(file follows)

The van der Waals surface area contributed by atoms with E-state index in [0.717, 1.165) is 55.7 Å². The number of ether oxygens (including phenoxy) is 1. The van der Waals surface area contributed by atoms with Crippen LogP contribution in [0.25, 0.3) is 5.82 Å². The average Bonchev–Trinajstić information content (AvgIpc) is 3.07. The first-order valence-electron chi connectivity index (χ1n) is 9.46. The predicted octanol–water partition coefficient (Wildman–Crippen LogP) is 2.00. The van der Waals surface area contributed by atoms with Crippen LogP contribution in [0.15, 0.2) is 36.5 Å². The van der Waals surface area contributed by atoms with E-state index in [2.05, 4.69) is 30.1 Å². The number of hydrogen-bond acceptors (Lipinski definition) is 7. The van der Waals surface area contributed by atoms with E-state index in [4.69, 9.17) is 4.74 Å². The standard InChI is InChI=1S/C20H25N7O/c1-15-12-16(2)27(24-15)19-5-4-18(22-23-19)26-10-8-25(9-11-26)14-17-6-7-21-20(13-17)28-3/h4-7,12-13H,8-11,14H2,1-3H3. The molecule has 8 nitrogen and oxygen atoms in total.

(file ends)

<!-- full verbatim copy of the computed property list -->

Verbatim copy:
The van der Waals surface area contributed by atoms with E-state index in [0.717, 1.165) is 55.7 Å². The number of ether oxygens (including phenoxy) is 1. The van der Waals surface area contributed by atoms with Crippen LogP contribution in [0.25, 0.3) is 5.82 Å². The average Bonchev–Trinajstić information content (AvgIpc) is 3.07. The first-order valence-electron chi connectivity index (χ1n) is 9.46. The predicted octanol–water partition coefficient (Wildman–Crippen LogP) is 2.00. The van der Waals surface area contributed by atoms with Crippen LogP contribution in [0.15, 0.2) is 36.5 Å². The van der Waals surface area contributed by atoms with E-state index in [2.05, 4.69) is 30.1 Å². The number of hydrogen-bond acceptors (Lipinski definition) is 7. The van der Waals surface area contributed by atoms with E-state index in [4.69, 9.17) is 4.74 Å². The standard InChI is InChI=1S/C20H25N7O/c1-15-12-16(2)27(24-15)19-5-4-18(22-23-19)26-10-8-25(9-11-26)14-17-6-7-21-20(13-17)28-3/h4-7,12-13H,8-11,14H2,1-3H3. The molecule has 8 nitrogen and oxygen atoms in total.